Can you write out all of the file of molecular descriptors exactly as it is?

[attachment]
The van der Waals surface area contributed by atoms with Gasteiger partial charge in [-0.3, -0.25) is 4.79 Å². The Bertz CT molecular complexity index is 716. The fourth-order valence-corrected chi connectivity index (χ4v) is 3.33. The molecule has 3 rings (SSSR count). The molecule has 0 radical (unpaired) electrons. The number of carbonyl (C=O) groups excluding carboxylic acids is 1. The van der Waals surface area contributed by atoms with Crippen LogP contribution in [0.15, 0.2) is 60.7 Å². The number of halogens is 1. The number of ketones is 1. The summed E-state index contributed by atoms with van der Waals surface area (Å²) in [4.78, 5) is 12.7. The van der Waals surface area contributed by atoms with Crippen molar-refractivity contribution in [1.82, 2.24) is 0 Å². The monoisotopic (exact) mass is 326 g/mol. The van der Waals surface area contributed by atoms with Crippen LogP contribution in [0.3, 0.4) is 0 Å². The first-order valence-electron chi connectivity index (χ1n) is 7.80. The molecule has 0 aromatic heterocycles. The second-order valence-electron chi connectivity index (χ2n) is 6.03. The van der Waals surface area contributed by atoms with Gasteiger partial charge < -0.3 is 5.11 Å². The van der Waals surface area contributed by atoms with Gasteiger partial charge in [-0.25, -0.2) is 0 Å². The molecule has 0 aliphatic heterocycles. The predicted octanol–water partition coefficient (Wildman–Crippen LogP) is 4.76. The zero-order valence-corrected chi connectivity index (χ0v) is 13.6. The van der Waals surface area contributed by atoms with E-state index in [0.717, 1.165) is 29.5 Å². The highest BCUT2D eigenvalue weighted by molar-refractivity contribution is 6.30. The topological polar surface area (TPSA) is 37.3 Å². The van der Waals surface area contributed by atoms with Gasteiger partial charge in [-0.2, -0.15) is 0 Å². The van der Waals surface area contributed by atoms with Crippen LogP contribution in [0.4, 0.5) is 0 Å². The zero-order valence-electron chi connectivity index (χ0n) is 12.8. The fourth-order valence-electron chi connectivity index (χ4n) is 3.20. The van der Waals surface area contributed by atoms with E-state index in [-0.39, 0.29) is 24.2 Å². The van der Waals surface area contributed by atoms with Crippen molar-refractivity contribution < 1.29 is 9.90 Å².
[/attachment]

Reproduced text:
The van der Waals surface area contributed by atoms with Gasteiger partial charge in [-0.3, -0.25) is 4.79 Å². The Bertz CT molecular complexity index is 716. The fourth-order valence-corrected chi connectivity index (χ4v) is 3.33. The molecule has 3 rings (SSSR count). The molecule has 0 radical (unpaired) electrons. The number of carbonyl (C=O) groups excluding carboxylic acids is 1. The van der Waals surface area contributed by atoms with Crippen LogP contribution in [0.15, 0.2) is 60.7 Å². The number of halogens is 1. The number of ketones is 1. The summed E-state index contributed by atoms with van der Waals surface area (Å²) in [4.78, 5) is 12.7. The van der Waals surface area contributed by atoms with Crippen molar-refractivity contribution in [1.82, 2.24) is 0 Å². The monoisotopic (exact) mass is 326 g/mol. The van der Waals surface area contributed by atoms with Crippen LogP contribution in [0.3, 0.4) is 0 Å². The first-order valence-electron chi connectivity index (χ1n) is 7.80. The molecule has 0 aromatic heterocycles. The second-order valence-electron chi connectivity index (χ2n) is 6.03. The van der Waals surface area contributed by atoms with Gasteiger partial charge < -0.3 is 5.11 Å². The van der Waals surface area contributed by atoms with Gasteiger partial charge in [-0.25, -0.2) is 0 Å². The molecule has 0 aliphatic heterocycles. The predicted octanol–water partition coefficient (Wildman–Crippen LogP) is 4.76. The zero-order valence-corrected chi connectivity index (χ0v) is 13.6. The van der Waals surface area contributed by atoms with E-state index in [0.717, 1.165) is 29.5 Å². The highest BCUT2D eigenvalue weighted by molar-refractivity contribution is 6.30. The topological polar surface area (TPSA) is 37.3 Å². The van der Waals surface area contributed by atoms with Gasteiger partial charge in [-0.2, -0.15) is 0 Å². The van der Waals surface area contributed by atoms with Crippen LogP contribution in [0.4, 0.5) is 0 Å². The zero-order valence-electron chi connectivity index (χ0n) is 12.8. The fourth-order valence-electron chi connectivity index (χ4n) is 3.20. The van der Waals surface area contributed by atoms with E-state index in [-0.39, 0.29) is 24.2 Å². The van der Waals surface area contributed by atoms with Crippen molar-refractivity contribution < 1.29 is 9.90 Å².